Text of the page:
The IWM First World War Galleries – Centenary News attends official opening event

Posted on centenarynews.com on 17 July 2014
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Centenary News Editor Nigel Dacre attended the official opening of the Imperial War Museum’s new galleries on Wednesday 16th July – an event marked by speeches and interviews in the new IWM atrium. Here’s his account of the event. 

It’s taken about 4 years to complete – as long as the First World War itself. But today the Imperial War Museum unveiled the refurbishment of its London museum to the press and media.

Museum staff, in speeches and interviews, were clearly proud of what had been achieved – although also just as clearly relieved that the refurbishment had been completed on time, with the new galleries opening to the public a few weeks before the anniversary of the outbreak of the war.

One member of staff told me of the sleepless nights that he’d been having in the run up to the opening, and another admitted that they had only just completed putting the finishing touches to the new layout in the week before the opening.

But in my view, IWM staff deserve to be really pleased with the outcome, and be justifiably proud of the work that they’ve done.

I must admit that I had a tinge of sadness as I walked in. The old museum ground floor layout, which I’d walked through so many times over the years, was no more.

But the new atrium, designed by Foster + Partners, with its terraced galleries, a Harrier and Spitfire hanging from the ceiling, and a V-1 rocket centre stage, is stunning.

There’s a Tardis-like feel to the space, as it seems a lot larger inside than seems possible from outside.

          Speeches marking the media opening of the new IWM galleries.    Photo: Centenary News

First World War Galleries

The First World Galleries themselves, just off the main atrium, have 1,300 objects – including weapons, uniforms, diaries, letters, maps, posters, films, audio clips, and a wide range of other items from the Museum’s vast First World War collection. The larger exhibits include a 9.2 inch howitzer gun, a Sopwith Camel fighter plane, and a Mark V tank.

There’s so much content, that it’s actually difficult to take it all in on the first walk through, and there’s certainly enough to justify coming back for repeat visits.

I was told that the new galleries were designed to be accessible to visitors who may not know a lot about the war, particularly the younger generation, but also to have enough depth to be of interest to those with a more detailed knowledge of the conflict.

Being able to appeal to both non-experts and experts is always difficult to pull off – and all credit to the Museum for doing just that.

The First World War galleries also successfully cover the home front as well as the battlefields, and makes good use of quotes and newspaper headlines from the period. Particularly impressive are the digital interactive graphics panels.

Inside the galleries, I spoke to Cambridge’s Professor David Reynolds, author of ‘The Long Shadow’ and IWM advisor. He accepted that there had been a lot of “academic debate” on the IWM advisory group about the development of the new galleries.

But he added: “We were always clear that we needed to acknowledge the familiar narrative about the trenches, the mud and the blood, but that we also had to open up other aspects of the war. So there’s a lot more about the home front than previously, and a lot more about global dimensions, including Britain’s allies.”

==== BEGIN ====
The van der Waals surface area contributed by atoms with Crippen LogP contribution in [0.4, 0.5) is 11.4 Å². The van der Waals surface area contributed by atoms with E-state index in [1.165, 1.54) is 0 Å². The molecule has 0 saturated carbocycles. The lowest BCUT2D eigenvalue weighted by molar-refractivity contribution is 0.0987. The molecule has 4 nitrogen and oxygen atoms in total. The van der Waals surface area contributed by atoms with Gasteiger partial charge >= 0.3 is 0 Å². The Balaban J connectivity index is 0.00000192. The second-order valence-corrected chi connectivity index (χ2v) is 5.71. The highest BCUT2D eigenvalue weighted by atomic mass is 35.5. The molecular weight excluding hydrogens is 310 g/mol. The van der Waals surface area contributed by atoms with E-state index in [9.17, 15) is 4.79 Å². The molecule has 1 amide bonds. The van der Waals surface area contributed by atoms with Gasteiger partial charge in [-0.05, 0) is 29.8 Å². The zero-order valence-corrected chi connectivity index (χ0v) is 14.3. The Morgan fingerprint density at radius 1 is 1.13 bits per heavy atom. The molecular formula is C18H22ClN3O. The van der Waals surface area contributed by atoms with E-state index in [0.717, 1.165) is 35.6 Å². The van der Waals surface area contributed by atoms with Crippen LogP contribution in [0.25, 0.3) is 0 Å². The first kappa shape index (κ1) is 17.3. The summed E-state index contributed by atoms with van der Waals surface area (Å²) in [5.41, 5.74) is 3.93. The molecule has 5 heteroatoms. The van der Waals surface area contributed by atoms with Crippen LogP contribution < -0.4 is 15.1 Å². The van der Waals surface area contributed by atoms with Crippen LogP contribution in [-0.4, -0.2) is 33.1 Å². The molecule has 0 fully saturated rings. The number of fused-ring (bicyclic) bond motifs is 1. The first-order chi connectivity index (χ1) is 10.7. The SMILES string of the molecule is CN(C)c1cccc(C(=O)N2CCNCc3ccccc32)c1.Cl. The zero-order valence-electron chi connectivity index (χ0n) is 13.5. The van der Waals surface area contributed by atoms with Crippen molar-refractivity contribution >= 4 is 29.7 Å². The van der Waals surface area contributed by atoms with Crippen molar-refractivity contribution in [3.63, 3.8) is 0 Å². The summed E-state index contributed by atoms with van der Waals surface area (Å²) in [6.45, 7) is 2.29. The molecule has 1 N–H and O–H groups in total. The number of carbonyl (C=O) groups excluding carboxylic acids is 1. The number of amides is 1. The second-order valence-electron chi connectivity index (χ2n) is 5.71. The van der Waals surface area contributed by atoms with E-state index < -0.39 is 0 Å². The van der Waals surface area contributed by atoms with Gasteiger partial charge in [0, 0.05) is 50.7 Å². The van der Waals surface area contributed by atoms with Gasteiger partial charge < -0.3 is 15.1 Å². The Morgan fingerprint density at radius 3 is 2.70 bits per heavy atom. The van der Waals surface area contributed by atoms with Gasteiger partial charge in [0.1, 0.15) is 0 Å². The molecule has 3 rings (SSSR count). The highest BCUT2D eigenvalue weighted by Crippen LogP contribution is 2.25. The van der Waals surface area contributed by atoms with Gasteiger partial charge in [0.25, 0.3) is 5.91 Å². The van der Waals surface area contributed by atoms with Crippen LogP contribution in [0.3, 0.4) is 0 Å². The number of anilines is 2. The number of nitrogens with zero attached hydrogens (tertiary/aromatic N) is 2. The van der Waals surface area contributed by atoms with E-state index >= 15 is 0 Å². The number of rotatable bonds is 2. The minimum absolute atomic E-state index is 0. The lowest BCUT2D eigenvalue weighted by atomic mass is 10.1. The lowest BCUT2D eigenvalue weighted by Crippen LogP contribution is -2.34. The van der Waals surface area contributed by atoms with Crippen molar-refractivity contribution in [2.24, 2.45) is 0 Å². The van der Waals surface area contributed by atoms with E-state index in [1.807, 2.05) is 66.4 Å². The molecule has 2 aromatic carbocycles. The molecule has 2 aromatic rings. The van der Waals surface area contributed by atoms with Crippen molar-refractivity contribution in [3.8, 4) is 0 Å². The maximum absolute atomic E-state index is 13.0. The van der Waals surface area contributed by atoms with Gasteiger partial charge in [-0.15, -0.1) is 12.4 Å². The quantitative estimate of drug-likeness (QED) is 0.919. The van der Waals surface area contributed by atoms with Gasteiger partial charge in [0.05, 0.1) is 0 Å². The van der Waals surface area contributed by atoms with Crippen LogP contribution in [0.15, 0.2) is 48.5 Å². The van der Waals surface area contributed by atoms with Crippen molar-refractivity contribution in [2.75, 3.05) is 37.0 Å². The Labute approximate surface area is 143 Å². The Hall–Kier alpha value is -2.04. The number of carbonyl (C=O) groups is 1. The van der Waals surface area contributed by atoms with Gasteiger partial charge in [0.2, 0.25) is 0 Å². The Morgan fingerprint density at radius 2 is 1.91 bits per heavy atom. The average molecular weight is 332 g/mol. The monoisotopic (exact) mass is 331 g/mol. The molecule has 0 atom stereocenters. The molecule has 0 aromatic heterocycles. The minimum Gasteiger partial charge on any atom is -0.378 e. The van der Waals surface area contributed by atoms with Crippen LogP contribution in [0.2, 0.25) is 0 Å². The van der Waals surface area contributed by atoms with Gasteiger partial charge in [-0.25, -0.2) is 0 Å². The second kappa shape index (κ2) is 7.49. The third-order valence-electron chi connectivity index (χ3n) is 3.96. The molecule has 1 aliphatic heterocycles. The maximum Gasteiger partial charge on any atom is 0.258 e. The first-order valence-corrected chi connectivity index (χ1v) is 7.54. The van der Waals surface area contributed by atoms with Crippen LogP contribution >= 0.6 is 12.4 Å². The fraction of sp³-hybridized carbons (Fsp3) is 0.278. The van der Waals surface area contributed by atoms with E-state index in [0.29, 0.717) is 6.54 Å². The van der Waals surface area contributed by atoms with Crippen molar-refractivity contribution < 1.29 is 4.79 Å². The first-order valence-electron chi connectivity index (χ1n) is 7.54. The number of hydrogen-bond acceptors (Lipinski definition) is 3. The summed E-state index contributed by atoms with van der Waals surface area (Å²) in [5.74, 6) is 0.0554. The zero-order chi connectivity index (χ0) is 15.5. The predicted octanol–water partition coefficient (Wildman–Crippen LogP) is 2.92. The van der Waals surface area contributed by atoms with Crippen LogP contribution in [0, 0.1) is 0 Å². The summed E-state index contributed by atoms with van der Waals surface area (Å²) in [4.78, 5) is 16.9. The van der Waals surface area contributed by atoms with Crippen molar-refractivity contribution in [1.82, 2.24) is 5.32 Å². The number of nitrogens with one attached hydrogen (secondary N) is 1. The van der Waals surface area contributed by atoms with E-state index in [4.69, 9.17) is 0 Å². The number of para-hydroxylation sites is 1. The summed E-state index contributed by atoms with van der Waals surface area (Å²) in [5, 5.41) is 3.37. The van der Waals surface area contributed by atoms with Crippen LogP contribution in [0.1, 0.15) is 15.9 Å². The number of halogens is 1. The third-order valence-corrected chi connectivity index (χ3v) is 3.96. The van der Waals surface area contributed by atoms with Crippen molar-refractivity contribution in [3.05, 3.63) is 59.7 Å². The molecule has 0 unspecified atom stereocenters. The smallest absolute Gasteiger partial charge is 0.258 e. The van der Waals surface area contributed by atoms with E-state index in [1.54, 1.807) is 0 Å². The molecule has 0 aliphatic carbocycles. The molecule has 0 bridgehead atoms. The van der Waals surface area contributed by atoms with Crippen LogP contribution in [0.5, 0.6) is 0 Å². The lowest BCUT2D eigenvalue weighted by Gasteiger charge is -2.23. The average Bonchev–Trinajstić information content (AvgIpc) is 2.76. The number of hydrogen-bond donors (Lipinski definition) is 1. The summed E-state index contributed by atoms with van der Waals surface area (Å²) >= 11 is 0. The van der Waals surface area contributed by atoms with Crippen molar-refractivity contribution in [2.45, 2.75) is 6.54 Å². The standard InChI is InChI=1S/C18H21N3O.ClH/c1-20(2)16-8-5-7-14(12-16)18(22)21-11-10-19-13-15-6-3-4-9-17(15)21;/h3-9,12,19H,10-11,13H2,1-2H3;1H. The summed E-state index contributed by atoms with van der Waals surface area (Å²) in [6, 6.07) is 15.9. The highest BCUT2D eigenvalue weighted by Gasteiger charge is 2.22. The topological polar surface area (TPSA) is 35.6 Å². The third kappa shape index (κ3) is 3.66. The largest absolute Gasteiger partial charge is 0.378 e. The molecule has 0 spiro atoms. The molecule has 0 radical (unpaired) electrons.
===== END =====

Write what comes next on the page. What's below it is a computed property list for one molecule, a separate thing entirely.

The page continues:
Exhibits in the new galleries. Photo: Centenary News

Tone

Outside the galleries, in the atrium, I spoke to the IWM Director-General Diane Lees about the refurbishment.

I asked her about the issue of tone, always contentious with the Centenary and the First World War, and the responsibility of being the main focus for how the country remembers and understands a war for which there is now no longer a ‘living memory’. 

She said “I think we have got the tone right. The key to that was the decision to use contemporary quotes, and to use the voices of the people that were there.”

“But yes, it’s a huge responsibility, and the museum has taken that very seriously. In fact one of things about the redevelopment is that we very firmly went back to our founding mission – which is really about people. It’s not about military glory. It’s much more about the toil and sacrifice of ordinary people doing extraordinary things.” 

I would agree with this. I think the IWM has struck the right tone with the new galleries. They are dramatic, but avoid glorifying violence or resorting to First World War clichés or generalisations.  

The Trench

Any downsides?

Well, it’s a pity the Museum itself isn’t larger! The new galleries could probably have benefited from having more space.

And the trench, made of concrete, was obviously influenced by a ‘less is more’ designer – replacing the duckboards, rats, and sound effects of the old Trench Experience, with projected silhouettes of soldiers and other images.

It’s undeniably a more contemporary interpretation of the horror of the trenches – but, in my view, it lacks the impact of its predecessor.     

But the trench aside, I think the refurbishment is a great success. The new IWM First World War galleries are intelligently presented, comprehensive, and packed with interesting content and exhibits.

The Imperial War Museum was founded in 1917 to ensure that Britain’s experience of the First World War would not be forgotten – and the galleries and atrium carry on that mission in a new and modern way.

Images: Centenary News Photos

Posted by: Editor, CN